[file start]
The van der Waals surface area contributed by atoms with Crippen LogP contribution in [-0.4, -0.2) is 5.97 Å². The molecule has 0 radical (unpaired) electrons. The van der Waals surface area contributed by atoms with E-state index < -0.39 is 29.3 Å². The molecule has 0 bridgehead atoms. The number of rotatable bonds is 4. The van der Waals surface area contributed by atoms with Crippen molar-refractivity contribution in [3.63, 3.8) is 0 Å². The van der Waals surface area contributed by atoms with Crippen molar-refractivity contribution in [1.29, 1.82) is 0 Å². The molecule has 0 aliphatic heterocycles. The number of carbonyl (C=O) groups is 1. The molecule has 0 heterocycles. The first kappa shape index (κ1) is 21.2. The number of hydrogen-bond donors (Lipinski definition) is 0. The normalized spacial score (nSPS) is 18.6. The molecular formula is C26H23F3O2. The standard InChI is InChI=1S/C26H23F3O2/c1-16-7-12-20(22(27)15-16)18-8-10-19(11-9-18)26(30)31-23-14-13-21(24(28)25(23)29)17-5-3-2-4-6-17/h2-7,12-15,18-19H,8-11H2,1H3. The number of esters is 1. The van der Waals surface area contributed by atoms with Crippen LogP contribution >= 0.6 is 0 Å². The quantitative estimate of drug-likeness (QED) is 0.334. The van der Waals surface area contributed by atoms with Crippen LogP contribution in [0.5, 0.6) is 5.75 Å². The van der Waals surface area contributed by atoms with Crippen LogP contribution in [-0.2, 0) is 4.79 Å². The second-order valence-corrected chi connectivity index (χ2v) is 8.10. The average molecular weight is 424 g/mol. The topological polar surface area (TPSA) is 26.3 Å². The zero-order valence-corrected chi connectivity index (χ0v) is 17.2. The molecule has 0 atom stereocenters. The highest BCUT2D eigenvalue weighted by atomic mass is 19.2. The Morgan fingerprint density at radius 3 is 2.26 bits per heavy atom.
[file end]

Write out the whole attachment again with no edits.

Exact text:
The van der Waals surface area contributed by atoms with Crippen LogP contribution in [-0.4, -0.2) is 5.97 Å². The molecule has 0 radical (unpaired) electrons. The van der Waals surface area contributed by atoms with E-state index < -0.39 is 29.3 Å². The molecule has 0 bridgehead atoms. The number of rotatable bonds is 4. The van der Waals surface area contributed by atoms with Crippen molar-refractivity contribution in [3.63, 3.8) is 0 Å². The van der Waals surface area contributed by atoms with Crippen molar-refractivity contribution in [1.29, 1.82) is 0 Å². The molecule has 0 aliphatic heterocycles. The number of carbonyl (C=O) groups is 1. The molecule has 0 heterocycles. The first kappa shape index (κ1) is 21.2. The number of hydrogen-bond donors (Lipinski definition) is 0. The normalized spacial score (nSPS) is 18.6. The molecular formula is C26H23F3O2. The standard InChI is InChI=1S/C26H23F3O2/c1-16-7-12-20(22(27)15-16)18-8-10-19(11-9-18)26(30)31-23-14-13-21(24(28)25(23)29)17-5-3-2-4-6-17/h2-7,12-15,18-19H,8-11H2,1H3. The number of esters is 1. The van der Waals surface area contributed by atoms with Crippen LogP contribution >= 0.6 is 0 Å². The quantitative estimate of drug-likeness (QED) is 0.334. The van der Waals surface area contributed by atoms with Crippen LogP contribution in [0.5, 0.6) is 5.75 Å². The van der Waals surface area contributed by atoms with Crippen LogP contribution in [-0.2, 0) is 4.79 Å². The second-order valence-corrected chi connectivity index (χ2v) is 8.10. The average molecular weight is 424 g/mol. The topological polar surface area (TPSA) is 26.3 Å². The zero-order valence-corrected chi connectivity index (χ0v) is 17.2. The molecule has 0 atom stereocenters. The highest BCUT2D eigenvalue weighted by atomic mass is 19.2. The Morgan fingerprint density at radius 3 is 2.26 bits per heavy atom.